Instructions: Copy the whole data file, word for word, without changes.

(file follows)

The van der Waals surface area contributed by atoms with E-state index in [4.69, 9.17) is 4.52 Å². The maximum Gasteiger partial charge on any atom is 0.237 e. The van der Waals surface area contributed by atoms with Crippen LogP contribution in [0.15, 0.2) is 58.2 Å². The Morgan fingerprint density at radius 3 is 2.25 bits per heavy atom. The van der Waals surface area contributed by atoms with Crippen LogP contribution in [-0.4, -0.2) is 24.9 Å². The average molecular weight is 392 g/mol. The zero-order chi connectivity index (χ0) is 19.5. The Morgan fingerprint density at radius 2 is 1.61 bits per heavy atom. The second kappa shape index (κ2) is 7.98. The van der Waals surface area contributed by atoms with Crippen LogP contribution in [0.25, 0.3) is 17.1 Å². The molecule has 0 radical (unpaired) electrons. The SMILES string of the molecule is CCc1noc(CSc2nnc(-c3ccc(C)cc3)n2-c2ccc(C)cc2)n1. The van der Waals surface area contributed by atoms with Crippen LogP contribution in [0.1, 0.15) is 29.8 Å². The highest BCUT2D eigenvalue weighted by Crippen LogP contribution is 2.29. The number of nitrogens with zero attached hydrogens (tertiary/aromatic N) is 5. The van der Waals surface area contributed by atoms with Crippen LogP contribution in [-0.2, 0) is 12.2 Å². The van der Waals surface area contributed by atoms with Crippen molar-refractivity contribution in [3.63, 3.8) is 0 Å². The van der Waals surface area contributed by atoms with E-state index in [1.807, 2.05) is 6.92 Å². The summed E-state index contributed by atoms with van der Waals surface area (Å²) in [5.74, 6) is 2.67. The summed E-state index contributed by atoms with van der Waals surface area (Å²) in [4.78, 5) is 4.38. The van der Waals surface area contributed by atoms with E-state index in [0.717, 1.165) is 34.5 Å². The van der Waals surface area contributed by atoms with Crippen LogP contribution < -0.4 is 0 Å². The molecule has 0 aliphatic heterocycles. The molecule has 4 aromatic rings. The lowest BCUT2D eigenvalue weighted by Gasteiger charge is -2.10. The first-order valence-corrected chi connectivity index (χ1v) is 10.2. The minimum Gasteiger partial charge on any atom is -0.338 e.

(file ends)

The van der Waals surface area contributed by atoms with E-state index in [4.69, 9.17) is 4.52 Å². The maximum Gasteiger partial charge on any atom is 0.237 e. The van der Waals surface area contributed by atoms with Crippen LogP contribution in [0.15, 0.2) is 58.2 Å². The Morgan fingerprint density at radius 3 is 2.25 bits per heavy atom. The van der Waals surface area contributed by atoms with Crippen LogP contribution in [-0.4, -0.2) is 24.9 Å². The average molecular weight is 392 g/mol. The zero-order chi connectivity index (χ0) is 19.5. The Morgan fingerprint density at radius 2 is 1.61 bits per heavy atom. The second kappa shape index (κ2) is 7.98. The van der Waals surface area contributed by atoms with Crippen LogP contribution in [0.25, 0.3) is 17.1 Å². The molecule has 0 radical (unpaired) electrons. The SMILES string of the molecule is CCc1noc(CSc2nnc(-c3ccc(C)cc3)n2-c2ccc(C)cc2)n1. The van der Waals surface area contributed by atoms with Crippen LogP contribution in [0.1, 0.15) is 29.8 Å². The highest BCUT2D eigenvalue weighted by Crippen LogP contribution is 2.29. The number of nitrogens with zero attached hydrogens (tertiary/aromatic N) is 5. The van der Waals surface area contributed by atoms with Crippen LogP contribution in [-0.2, 0) is 12.2 Å². The van der Waals surface area contributed by atoms with Crippen molar-refractivity contribution in [3.63, 3.8) is 0 Å². The van der Waals surface area contributed by atoms with E-state index in [1.807, 2.05) is 6.92 Å². The summed E-state index contributed by atoms with van der Waals surface area (Å²) in [5.74, 6) is 2.67. The summed E-state index contributed by atoms with van der Waals surface area (Å²) in [4.78, 5) is 4.38. The van der Waals surface area contributed by atoms with E-state index in [0.717, 1.165) is 34.5 Å². The van der Waals surface area contributed by atoms with Crippen LogP contribution < -0.4 is 0 Å². The molecule has 0 aliphatic heterocycles. The molecule has 4 aromatic rings. The lowest BCUT2D eigenvalue weighted by Gasteiger charge is -2.10. The first-order valence-corrected chi connectivity index (χ1v) is 10.2. The minimum Gasteiger partial charge on any atom is -0.338 e.